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Women & kids: The new soldiers of terror
Vicky Nanjappa | April 24, 2008 12:25 IST
Last Updated: April 24, 2008 13:15 IST
Shaheen Force, the women's wing of the banned Students Islamic Movement of India, is spreading its tentacles all over India.
SIMI general secretary Safdar Nagori and his brother Qamruddin, who were recently arrested in Indore, revealed this chilling fact during their interrogation.
The main task of the Shaheen Force -- which is most active in Hyderabad � is to brainwash children into taking up the jihadi path.
A senior Hyderabad police official told rediff.com that SIMI has recruited around 110 women in the city. Intelligence Bureau officials say that the Karnataka unit of the Shaheen Force has recruited approximately 40 women.
The Hyderabad police believe that the 40 odd women, who stormed the Saidabad police station after the arrest of alleged SIMI activist Mohtasim Billa, might be members of the Shaheen Force. These women had allegedly roughed up the police officials and smashed window panes at the police station.
However, some people have a different take on the issue. Lateef Mohammad Khan, chairman of the Civil Liberties Monitoring Committee at Hyderabad, says that the police have been targeting Muslim youths and now they wanted to target the women.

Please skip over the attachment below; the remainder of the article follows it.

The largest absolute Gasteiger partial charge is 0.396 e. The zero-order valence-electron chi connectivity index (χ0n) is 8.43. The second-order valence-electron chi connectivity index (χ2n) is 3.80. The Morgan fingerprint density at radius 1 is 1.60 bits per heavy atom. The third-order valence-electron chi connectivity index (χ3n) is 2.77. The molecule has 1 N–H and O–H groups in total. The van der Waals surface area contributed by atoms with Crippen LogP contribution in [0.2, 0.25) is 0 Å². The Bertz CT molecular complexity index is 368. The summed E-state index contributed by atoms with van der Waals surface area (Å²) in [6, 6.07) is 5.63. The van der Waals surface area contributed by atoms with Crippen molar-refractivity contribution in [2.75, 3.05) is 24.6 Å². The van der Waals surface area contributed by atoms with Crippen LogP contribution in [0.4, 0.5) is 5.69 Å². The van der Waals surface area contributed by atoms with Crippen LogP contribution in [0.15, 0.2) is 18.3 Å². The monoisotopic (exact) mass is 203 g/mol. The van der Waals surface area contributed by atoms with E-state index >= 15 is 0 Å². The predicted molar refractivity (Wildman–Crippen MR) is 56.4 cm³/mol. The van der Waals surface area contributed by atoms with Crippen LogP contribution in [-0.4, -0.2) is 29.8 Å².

"The women, who stormed the Saidabad police station, were accompanied by their children. They were protesting against, what they felt, was an atrocity against an innocent boy," he said.
"The police are wrong. These women don't belong to the Shaheen Force. The police are just trying to suppress these women, who raised their voices in protest. We have not even heard of the Shaheen Force till now," said Khan.
The women's wing of the SIMI was initially constituted to inculcate true Islamic values into children. As SIMI became increasingly radical with time, the role of the Shaheen Force changed too.
Safdar Nagori and his brother, during their interrogation, told the police that the Force was active in various parts of the country. They said that during recruitments to the Force, they tried to identify women who felt that Muslims were being targeted or sidelined in India.
The brothers told the police that the Force also provides logistical support to the people who cross over to India to carry out anti-national activities.